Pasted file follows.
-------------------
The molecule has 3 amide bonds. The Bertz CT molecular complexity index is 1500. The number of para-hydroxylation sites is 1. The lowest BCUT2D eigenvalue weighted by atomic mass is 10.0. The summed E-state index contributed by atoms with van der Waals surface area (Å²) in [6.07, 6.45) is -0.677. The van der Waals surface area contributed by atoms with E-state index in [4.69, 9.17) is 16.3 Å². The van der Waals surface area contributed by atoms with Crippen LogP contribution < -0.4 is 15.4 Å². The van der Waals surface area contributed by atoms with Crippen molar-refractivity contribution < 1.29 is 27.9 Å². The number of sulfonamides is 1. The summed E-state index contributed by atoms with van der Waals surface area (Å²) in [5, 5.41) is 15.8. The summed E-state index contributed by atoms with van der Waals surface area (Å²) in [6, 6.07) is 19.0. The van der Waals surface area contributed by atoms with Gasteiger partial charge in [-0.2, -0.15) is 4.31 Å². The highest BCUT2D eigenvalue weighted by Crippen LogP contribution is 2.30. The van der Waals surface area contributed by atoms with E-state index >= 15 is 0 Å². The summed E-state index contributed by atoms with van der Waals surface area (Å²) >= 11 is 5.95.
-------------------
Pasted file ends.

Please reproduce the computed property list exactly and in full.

The molecule has 3 amide bonds. The Bertz CT molecular complexity index is 1500. The number of para-hydroxylation sites is 1. The lowest BCUT2D eigenvalue weighted by atomic mass is 10.0. The summed E-state index contributed by atoms with van der Waals surface area (Å²) in [6.07, 6.45) is -0.677. The van der Waals surface area contributed by atoms with E-state index in [4.69, 9.17) is 16.3 Å². The van der Waals surface area contributed by atoms with Crippen LogP contribution < -0.4 is 15.4 Å². The van der Waals surface area contributed by atoms with Crippen molar-refractivity contribution < 1.29 is 27.9 Å². The number of sulfonamides is 1. The summed E-state index contributed by atoms with van der Waals surface area (Å²) in [5, 5.41) is 15.8. The summed E-state index contributed by atoms with van der Waals surface area (Å²) in [6, 6.07) is 19.0. The van der Waals surface area contributed by atoms with Gasteiger partial charge in [-0.2, -0.15) is 4.31 Å². The highest BCUT2D eigenvalue weighted by Crippen LogP contribution is 2.30. The van der Waals surface area contributed by atoms with E-state index >= 15 is 0 Å². The summed E-state index contributed by atoms with van der Waals surface area (Å²) >= 11 is 5.95.